Long-Term Monitoring

Long-term terrestrial biodiversity data guides decision-making for environmental protection, restoration activities, and the management of natural areas.


What Are We Monitoring?

Toronto and Region Conservation Authority (TRCA) has set up long-term monitoring plots in forest, wetland, and meadow habitats region-wide to measure how species and vegetation communities are changing over time in response to surrounding land use activities.

yellow warbler
native frog species
swamp milkweed

What Are The Data Telling Us?

TRCA analyzes the long-term data trends collected on birds, frogs, and vegetation communities to report on the health and condition of regional forests, meadows and wetlands.

Select the image below to explore our terrestrial biodiversity reporting data.

TRCA Watershed Reporting Hub Terrestrial Biodiversity reporting data

Visit TRCA’s Watershed & Ecosystems Reporting Hub

Current Terrestrial Biodiversity Conditions
in Toronto and Region:

Average Current Conditions (based on 2019 data)

Urban Rural Regional
Forest Vegetation Good Good Good
Wetland Vegetation Fair Fair Fair
Forest Birds Poor Good Fair
Wetland Birds Poor Fair Fair
Meadow Birds Poor Poor Poor
Wetland Frogs and Toads Poor Good Fair

Overall, terrestrial biodiversity in Toronto Region is in fair condition, with the more rural areas having the highest quality natural cover and native species.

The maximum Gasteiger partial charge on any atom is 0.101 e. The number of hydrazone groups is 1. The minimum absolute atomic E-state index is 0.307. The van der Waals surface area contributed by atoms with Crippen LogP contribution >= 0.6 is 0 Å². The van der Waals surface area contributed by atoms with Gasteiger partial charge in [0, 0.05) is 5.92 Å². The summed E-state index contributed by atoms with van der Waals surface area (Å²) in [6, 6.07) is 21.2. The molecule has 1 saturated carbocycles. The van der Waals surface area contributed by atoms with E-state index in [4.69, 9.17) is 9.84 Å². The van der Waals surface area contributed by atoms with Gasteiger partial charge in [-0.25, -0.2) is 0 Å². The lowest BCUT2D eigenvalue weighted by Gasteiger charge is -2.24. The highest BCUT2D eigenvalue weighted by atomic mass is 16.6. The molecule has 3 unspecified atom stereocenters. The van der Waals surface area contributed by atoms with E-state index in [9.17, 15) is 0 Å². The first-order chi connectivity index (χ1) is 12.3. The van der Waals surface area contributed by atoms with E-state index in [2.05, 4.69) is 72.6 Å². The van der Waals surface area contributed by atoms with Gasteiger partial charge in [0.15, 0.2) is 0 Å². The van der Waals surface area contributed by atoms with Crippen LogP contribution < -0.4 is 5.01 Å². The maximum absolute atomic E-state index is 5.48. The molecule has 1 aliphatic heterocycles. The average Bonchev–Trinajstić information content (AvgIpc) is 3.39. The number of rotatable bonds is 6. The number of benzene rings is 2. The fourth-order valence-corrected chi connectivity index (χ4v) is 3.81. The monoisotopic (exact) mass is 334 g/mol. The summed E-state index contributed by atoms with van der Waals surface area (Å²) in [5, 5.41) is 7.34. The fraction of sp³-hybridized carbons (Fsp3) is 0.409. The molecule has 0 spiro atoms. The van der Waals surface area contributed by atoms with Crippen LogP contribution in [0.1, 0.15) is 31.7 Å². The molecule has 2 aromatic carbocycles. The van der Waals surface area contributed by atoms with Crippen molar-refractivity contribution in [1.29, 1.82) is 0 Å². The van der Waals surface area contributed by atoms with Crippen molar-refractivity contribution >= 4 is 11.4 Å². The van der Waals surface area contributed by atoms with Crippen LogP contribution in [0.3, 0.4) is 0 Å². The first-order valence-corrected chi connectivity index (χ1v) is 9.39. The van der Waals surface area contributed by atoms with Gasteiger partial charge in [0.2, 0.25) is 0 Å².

Rural areas tend to have a higher diversity of species, including those that are very sensitive to changes in their environment. In urban areas, there tends to be more generalist species that are more tolerant of different conditions, as well as invasive species.

As human populations intensify in urban zones, there is an increased pressure on the existing natural areas and the highest quality habitat remaining in the surrounding rural landscape.

great blue heron in wetland area

Even in protected conservation areas, there are several negative impacts that have been observed, such as unauthorized trail creation, off-leash pets, and compaction of soils.

Continued development and the addition of roads has been harmful for many species that require large tracts of land to travel between wetlands and forests for different stages of their life cycle.

With climate change and the ever-increasing demands on the land for further development, long-term terrestrial biodiversity data collection provides guidance for the conservation and restoration of habitat.

It is important not just to minimize habitat loss, but also to lessen the negative influences impacting the habitat quality of remaining natural areas.

woman walking dog on leash at TRCA conservation area
You can help protect habitat and preserve terrestrial biodiversity by keeping dogs on-leash when exploring local trails.

What Can You Do to Help?

  • Keep dogs on-leash and cats indoors.
  • Stay on designated trails and respect closed trails.
  • Plant native plants in gardens and remove invasive species.
  • Do not extend your gardens or dispose of your garden waste in adjacent natural areas.
  • Maximize infiltration and reduce runoff by minimizing hard surfaces (e.g. use flagstones or gravel instead of asphalt or cement).
  • Direct downspouts into soakaway pits.
  • Find alternatives to road salt in the winter months.

View Long-Term Monitoring Reports

Click to Open Library


TRCA Watershed Planning and Ecosystem Science: wpes@trca.ca